The American Bar Association has been a key gatekeeper for the federal courts since it began evaluating judicial nominees in the 1940s, but it is losing influence among Republicans in the U.S. Senate who view it as a liberal group.
Tensions between Senate Republicans and the association, the largest organization of lawyers in the nation, have escalated in recent weeks after the ABA pronounced a Nebraska lawyer unfit to serve on the Eighth U.S. Circuit Court of Appeals in St. Louis, citing his “deeply-held social agenda.”
“We should completely dispel with the fiction that the American Bar Association is a fair and impartial arbiter of facts,” Sen. Ben Sasse (R., Neb.), said on the floor of the Senate earlier this month.
Pamela Bresnahan, chairwoman of the ABA committee that examines federal judicial candidates, is scheduled to testify before the Senate Judiciary Committee Wednesday. Republican senators are expected to interrogate her on the association's treatment of Steve Grasz, the Eighth Circuit nominee.
In a submission to the Senate panel, Mr. Grasz wrote that a member of the evaluation committee that interviewed him repeatedly referred to Republicans and conservatives as “you guys” and asked for Mr. Grasz's personal views on abortion, the death penalty and adoption by same-sex couples.
Mr. Grasz, senior counsel in the Omaha office of Husch Blackwell LLP, wrote that the interviewer pressed him to admit that his personal views would infect his judicial work. The Senate panel could vote on his nomination as soon as Wednesday Ms. Bresnahan declined to comment before her testimony.
But in an October statement she said the committee conducted interviews of more than 200 of Mr. Grasz's peers, many of whom raised concerns about his ability to remain impartial as a judge.
For decades, the ABA's Standing Committee on the Federal Judiciary, the evaluation committee's formal name, has evaluated judges for their competence, integrity and judicial temperament, issuing grades that range from “well qualified” to “not qualified.”
The ratings are meant to help presidents and senators, who may not be familiar with individual judicial candidates, make informed nominations and votes.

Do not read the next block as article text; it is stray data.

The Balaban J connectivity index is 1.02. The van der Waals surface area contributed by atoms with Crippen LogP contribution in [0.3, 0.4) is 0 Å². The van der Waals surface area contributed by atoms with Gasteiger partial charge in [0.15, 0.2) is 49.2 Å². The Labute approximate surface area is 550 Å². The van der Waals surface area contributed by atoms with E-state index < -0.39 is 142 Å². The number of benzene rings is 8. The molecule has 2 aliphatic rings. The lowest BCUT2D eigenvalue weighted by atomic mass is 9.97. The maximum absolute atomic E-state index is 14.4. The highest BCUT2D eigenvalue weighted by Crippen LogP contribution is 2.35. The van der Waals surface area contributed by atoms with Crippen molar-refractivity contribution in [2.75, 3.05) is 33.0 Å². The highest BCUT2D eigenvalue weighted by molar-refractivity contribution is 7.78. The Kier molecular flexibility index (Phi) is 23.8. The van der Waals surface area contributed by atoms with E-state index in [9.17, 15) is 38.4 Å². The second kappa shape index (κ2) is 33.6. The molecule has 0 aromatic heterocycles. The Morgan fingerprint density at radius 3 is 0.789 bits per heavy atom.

The association prioritizes legal experience, favoring at least 12 years, and experience trying cases, according to former officials who worked on nominations.
Since the administration of former President John F. Kennedy, the committee has rated 37 nominees “not qualified,” including 23 recommended by Democratic presidents and 14 submitted by Republican presidents, an ABA spokesman said.
The two most recent Republican presidential administrations ended the ABA's longtime practice of screening potential judges before the president nominates them.
This year, the committee has deemed four nominees submitted by President Donald Trump, a Republican, unqualified to serve, including a 36- year-old Justice Department official, Brett Talley, who failed to disclose on his Senate questionnaire that his wife is chief of staff to the top lawyer in the White House.
Seven nominees of former President George W. Bush, a Republican, received unqualified ratings. Former President Barack Obama, a Democrat who allowed the organization to review candidates before he nominated them, sent only judges deemed qualified or better by the group to the Senate, according to a former White House lawyer.
The Republican-controlled Senate Judiciary Committee has held four confirmation hearings on Mr. Trump's judicial nominees before the ABA completed its evaluations, which association members have viewed as a snub. Sen. Chuck Grassley (R., Iowa), chairman of the Senate Judiciary Committee, “does not believe that outside groups should influence the schedule of the Judiciary Committee's official business,” a spokesman said.
Sen. Dianne Feinstein (D., Calif.) has criticized the practice, noting that past Republican and Democratic leadership nearly always waited for the ABA to complete its review before holding hearings.
BY JOE PALAZZOLO